Right pedals have RH threads, and left pedals have left hand threads. Rather than remembering left from right, remember that turning the top toward the front tightens either, and back toward the back of the bike backs them out.
    ah, thank you. I seem to remember stripping the crankshaft thread on my new bike in my younger cycling days and never really figured out what I did wrong. What's odd is that the pedal would even go in if you are turning it the wrong way.

  21. #21
    Can'tre Member 3alarmer's Avatar
    Join Date
    Nov 2010
    Location
    ,location, location...
    My Bikes
    old ones
    Posts
    7,009
    Mentioned
    106 Post(s)
    Tagged
    3 Thread(s)
    postscript to the above conversation between FB and me:

    I had a feeling I was forgetting something, because I know that we usually don't do insert repairs of stripped crank
    arm pedal threads on the lower end bikes that come from China right now in great abundance.

    I worked a pretty busy day at the bike co-op yesterday, and ended up doing a couple of these for people of very
    limited means, and in doing the fix, it became obvious that the reason we don't repair the cheap cranks is that there
    is an overabundant supply of them (in relatively good shape in terms of wear...they usually have steel chainrings that
    are riveted to the crank). The bicycles themselves usually fail in some other way and then get stripped for usable
    parts long before the crank arms are a problem. WE have so many that I can sell someone a low end, Chinese crank
    set for less than I have to charge for the rethreading inserts, which cost us about 8 bucks each side.

    So while it seems nucking futs, what happened yesterday is I went to the drawer and pulled out usable cranks,
    swapped them out, and tossed the old ones into recycling.

    To the OP: If, in your country, the low end bike situation is similar and the co-op situation is usable by you, this is your best bet.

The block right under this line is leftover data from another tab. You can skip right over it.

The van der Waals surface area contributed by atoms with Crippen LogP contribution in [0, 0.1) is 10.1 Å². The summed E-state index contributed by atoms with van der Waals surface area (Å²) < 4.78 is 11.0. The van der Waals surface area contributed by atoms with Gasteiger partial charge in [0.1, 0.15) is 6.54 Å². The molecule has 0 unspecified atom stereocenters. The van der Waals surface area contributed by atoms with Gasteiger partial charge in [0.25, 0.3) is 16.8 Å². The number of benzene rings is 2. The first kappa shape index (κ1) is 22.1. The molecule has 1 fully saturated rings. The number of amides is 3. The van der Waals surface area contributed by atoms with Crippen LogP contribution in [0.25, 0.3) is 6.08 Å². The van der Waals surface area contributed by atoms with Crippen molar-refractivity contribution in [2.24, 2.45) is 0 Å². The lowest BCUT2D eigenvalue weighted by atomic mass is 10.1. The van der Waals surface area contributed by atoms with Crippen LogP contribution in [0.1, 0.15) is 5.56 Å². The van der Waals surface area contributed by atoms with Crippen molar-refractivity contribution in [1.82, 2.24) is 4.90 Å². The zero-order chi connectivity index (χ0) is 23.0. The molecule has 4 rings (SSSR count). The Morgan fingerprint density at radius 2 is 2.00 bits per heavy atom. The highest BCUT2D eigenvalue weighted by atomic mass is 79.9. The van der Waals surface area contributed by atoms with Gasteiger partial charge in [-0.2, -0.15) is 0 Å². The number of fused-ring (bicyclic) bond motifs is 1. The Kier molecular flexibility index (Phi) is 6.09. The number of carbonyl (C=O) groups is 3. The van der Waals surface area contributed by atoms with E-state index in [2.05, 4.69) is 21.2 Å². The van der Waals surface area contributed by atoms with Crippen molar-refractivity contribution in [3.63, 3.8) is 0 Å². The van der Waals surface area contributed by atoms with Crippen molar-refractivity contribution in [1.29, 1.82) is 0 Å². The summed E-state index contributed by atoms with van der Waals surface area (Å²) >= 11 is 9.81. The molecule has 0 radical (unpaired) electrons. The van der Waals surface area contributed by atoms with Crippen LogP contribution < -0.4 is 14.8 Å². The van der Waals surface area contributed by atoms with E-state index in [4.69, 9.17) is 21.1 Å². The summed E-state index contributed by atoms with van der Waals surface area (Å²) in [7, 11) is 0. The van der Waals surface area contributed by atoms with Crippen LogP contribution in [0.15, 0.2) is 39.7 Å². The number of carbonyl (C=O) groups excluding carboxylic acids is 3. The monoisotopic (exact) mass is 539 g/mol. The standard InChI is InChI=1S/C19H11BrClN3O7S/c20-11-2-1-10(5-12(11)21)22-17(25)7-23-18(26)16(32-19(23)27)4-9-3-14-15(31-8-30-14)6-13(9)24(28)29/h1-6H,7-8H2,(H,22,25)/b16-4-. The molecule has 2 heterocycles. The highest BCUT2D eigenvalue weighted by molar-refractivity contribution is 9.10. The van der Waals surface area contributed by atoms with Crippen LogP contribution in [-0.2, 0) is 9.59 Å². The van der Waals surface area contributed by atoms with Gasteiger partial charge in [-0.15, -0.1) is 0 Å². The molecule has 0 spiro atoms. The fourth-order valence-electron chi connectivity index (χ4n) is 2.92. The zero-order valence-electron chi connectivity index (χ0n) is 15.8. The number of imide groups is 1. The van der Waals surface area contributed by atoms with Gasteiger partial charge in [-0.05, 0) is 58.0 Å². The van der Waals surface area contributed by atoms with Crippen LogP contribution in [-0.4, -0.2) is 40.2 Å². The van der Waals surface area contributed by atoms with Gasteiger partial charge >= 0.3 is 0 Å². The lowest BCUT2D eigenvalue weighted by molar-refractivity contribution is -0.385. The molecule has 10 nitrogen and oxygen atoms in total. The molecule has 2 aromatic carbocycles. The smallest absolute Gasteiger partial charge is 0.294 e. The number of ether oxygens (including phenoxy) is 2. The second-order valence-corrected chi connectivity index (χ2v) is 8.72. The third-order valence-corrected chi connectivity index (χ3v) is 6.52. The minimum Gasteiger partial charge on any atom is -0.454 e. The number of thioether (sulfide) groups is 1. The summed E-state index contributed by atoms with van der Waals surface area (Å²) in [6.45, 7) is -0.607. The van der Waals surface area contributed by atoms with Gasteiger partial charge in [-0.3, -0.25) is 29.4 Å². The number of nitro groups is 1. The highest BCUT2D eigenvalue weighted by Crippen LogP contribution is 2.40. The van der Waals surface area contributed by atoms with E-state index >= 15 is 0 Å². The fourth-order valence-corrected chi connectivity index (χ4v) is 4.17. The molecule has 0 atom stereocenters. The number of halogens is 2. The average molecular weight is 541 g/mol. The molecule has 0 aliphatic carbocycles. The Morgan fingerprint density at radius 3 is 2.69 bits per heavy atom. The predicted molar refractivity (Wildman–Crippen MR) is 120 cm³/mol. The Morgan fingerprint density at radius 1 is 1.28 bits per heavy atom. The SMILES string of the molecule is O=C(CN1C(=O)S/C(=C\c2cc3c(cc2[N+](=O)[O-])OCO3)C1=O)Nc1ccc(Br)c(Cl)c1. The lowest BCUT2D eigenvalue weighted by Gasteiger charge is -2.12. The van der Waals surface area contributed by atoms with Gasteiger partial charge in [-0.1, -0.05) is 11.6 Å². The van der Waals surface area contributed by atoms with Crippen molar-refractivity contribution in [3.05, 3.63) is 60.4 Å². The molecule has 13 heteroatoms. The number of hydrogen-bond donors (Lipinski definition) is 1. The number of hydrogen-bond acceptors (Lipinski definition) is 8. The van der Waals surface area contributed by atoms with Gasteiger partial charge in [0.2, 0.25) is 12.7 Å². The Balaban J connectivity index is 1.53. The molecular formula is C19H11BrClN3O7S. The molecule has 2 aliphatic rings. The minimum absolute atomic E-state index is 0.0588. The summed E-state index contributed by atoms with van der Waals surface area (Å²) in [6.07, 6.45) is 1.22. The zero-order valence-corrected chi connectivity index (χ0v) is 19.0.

Quote Originally Posted by The Australian Book of Atheism
    There is only no god, and Cyclaholic is his prophet.

  22. #22
    Recreational Commuter
    Join Date
    Apr 2006
    Location
    Central Ohio
    My Bikes
    Two brand-less build-ups.
    Posts
    998
    Mentioned
    0 Post(s)
    Tagged
    0 Thread(s)
    Quote Originally Posted by koolerb View Post
    Or if you want to do it yourself heliciol kits are pretty inexpensive. They come with a drill bit, tap, and heliciols. Everything you need but the drill.
    You need to be very careful when drilling out the old threads and tapping for the helicoil that you are perpindicular to the crankarm. Doing it with a hand drill, it would be very easy to get off-axis in an alloy crank arm. You may do better to take it to a local machine shop, or use a piloted reamer, rather than a drill.
    Riding the Ohio MS Central Ohio Challenge tour, July 12th.

  23. #23
    Senior Member
    Join Date
    Apr 2009
    Location
    New Rochelle, NY
    My Bikes
    too many bikes from 1967 10s (5x2)Frejus to a Sumitomo Ti/Chorus aluminum 10s (10x2), plus one non-susp mtn bike I use as my commuter
    Posts
    20,714
    Mentioned
    46 Post(s)
    Tagged
    1 Thread(s)
    Quote Originally Posted by 3alarmer View Post
    postscript to the above conversation between FB and me:

    I had a feeling I was forgetting something, because I know that we usually don't do insert repairs of stripped crank
    arm pedal threads on the lower end bikes that come from China right now in great abundance.
    +1, the issue isn't how the bike is repaired, but that there are low cost ways to do it. This is why I suggested a co-op in the first place. The mechanic at the co-op, can offer a coil, used crank, or low end new crank, all of which should be reasonable compared to simply scrapping the bike --- IF, the crank is the only serious (read expensive) problem.
    FB
    Chain-L site

    An ounce of diagnosis is worth a pound of cure.

    “Never argue with an idiot. He will only bring you down to his level and beat you with experience.”, George Carlin

    “One accurate measurement is worth a thousand expert opinions” - Adm Grace Murray Hopper - USN

    WARNING, I'm from New York. Thin skinned people should maintain safe distance.

  24. #24
    Senior Member
    Join Date
    Jul 2013
    Location
    Somewhere in TX
    My Bikes
    CAAD 9
    Posts
    608
    Mentioned
    1 Post(s)
    Tagged
    0 Thread(s)
    I messed up a cheap set of Truvativ cranks. The pedal unthreaded while I was riding and stripped the last few threads as my foot pulled it out. What I did was thread the pedal into the crank from the opposite side. This cleaned up the damaged threads. Might try that first.

  25. #25
    Senior Member
    Join Date
    Jan 2013
    Location
    High Plains
    My Bikes
    old clunker
    Posts
    798
    Mentioned
    8 Post(s)
    Tagged
    0 Thread(s)
    Quote Originally Posted by pg008970 View Post
    Hi everyone,

    I bought a new bike in November last year. Last month . . .
    Warranty?

Page 1 of 2 12 LastLast

Posting Permissions

  • You may not post new threads
  • You may not post replies
  • You may not post attachments
  • You may not edit your posts
  •